For those who require further intervention, corticosteroid injections in the subacromial space can be trialled. Patients should be educated appropriately with adequate warm-up techniques and monitoring for early signs of worsening impingement.

Surgical Intervention

If SAIS persists beyond 6 months without response to conservative management, surgical intervention is recommended.

Surgical intervention is particularly useful in patients with a reduced range of movement and is most commonly arthroscopic. Current surgical techniques include:

  • Surgical repair of muscular tears, most commonly the supraspinatus and long head of biceps tendon, resulting in an improvement in range of motion
  • Surgical removal of the subacromial bursa, a bursectomy, increasing the subacromial space and reducing pain
  • Surgical removal of a section of the acromion, an acriomioplasty, increasing the subacromial space and reducing pain

However, recent evidence from a randomised surgical trial showed that surgical decompression appeared to offer no extra benefit over arthroscopy alone, and indeed that the benefits seen from the surgical intervention might only be the result of a placebo effect or the increased post-operative physiotherapy.


Complications

Complications of SAIS include rotator cuff degeneration and tear, adhesive capsulitis, cuff tear arthropathy and complex regional pain syndrome.

If diagnosed and assessed early, SAIS resolves with conservative management in 60 – 90% of patients.

Key Points

  • Subacromial impingement syndrome refers to the inflammation and irritation of the rotator cuff tendons as they pass through the subacromial space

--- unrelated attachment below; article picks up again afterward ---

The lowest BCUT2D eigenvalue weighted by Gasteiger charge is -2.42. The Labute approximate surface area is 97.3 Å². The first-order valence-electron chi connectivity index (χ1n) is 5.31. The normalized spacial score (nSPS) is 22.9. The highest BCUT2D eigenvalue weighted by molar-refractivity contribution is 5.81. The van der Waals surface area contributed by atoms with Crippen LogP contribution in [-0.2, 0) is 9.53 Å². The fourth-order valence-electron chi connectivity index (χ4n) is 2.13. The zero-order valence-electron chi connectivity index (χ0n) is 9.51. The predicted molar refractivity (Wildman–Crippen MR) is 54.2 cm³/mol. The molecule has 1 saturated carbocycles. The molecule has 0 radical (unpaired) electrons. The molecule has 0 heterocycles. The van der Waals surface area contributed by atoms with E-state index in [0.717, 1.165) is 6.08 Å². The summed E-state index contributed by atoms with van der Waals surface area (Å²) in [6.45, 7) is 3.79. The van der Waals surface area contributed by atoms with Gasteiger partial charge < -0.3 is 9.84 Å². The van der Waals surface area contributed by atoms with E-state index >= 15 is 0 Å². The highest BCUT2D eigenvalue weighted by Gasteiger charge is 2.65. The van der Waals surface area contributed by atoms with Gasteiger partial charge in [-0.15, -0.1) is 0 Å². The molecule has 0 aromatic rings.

• Presents with progressive pain in the anterior superior shoulder, typically worsening by abduction and relieved by rest
  • Diagnosis is a clinical one however MRI imaging can be useful to confirm the diagnosis and assess for further complications of the condition
  • Mainstay of management is conservative, with limited evidence advocating surgical intervention

Quiz

Question 1 / 3
What is the characteristic symptom of subacromial impingement syndrome?

Quiz

Question 2 / 3
Which of the following tests is used in the diagnosis of subacromial impingement syndrome?

Quiz

Question 3 / 3
Which of the following is NOT typically used in the conservative management of subacromial impingement syndrome?

Results

Further Reading

Arthroscopic subacromial decompression for subacromial shoulder pain (CSAW): a multicentre, pragmatic, parallel group, placebo-controlled, three-group, randomised surgical trial
Beard DJ et al., The Lancet